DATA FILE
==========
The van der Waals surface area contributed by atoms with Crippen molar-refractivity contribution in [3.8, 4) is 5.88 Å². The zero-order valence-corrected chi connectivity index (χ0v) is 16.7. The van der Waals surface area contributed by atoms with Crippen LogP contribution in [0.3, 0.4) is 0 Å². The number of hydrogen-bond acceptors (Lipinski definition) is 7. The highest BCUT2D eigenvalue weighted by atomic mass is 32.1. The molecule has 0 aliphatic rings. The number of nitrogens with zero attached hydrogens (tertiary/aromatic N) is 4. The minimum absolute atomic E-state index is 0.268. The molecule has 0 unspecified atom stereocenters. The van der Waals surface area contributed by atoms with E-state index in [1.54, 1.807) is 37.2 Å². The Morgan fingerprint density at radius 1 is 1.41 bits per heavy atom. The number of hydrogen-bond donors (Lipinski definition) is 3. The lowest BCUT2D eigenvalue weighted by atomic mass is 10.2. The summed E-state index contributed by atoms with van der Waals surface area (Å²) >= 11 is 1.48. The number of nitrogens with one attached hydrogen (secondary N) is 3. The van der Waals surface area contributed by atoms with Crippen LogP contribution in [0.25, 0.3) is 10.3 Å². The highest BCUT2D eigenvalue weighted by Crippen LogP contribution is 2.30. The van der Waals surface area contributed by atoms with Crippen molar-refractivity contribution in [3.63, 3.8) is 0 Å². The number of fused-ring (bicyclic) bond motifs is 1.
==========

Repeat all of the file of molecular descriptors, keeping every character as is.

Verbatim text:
The van der Waals surface area contributed by atoms with Crippen molar-refractivity contribution in [3.8, 4) is 5.88 Å². The zero-order valence-corrected chi connectivity index (χ0v) is 16.7. The van der Waals surface area contributed by atoms with Crippen LogP contribution in [0.3, 0.4) is 0 Å². The number of hydrogen-bond acceptors (Lipinski definition) is 7. The highest BCUT2D eigenvalue weighted by atomic mass is 32.1. The molecule has 0 aliphatic rings. The number of nitrogens with zero attached hydrogens (tertiary/aromatic N) is 4. The minimum absolute atomic E-state index is 0.268. The molecule has 0 unspecified atom stereocenters. The van der Waals surface area contributed by atoms with E-state index in [1.54, 1.807) is 37.2 Å². The Morgan fingerprint density at radius 1 is 1.41 bits per heavy atom. The number of hydrogen-bond donors (Lipinski definition) is 3. The lowest BCUT2D eigenvalue weighted by atomic mass is 10.2. The summed E-state index contributed by atoms with van der Waals surface area (Å²) >= 11 is 1.48. The number of nitrogens with one attached hydrogen (secondary N) is 3. The van der Waals surface area contributed by atoms with Crippen LogP contribution in [0.25, 0.3) is 10.3 Å². The highest BCUT2D eigenvalue weighted by Crippen LogP contribution is 2.30. The van der Waals surface area contributed by atoms with Crippen molar-refractivity contribution in [3.63, 3.8) is 0 Å². The number of fused-ring (bicyclic) bond motifs is 1.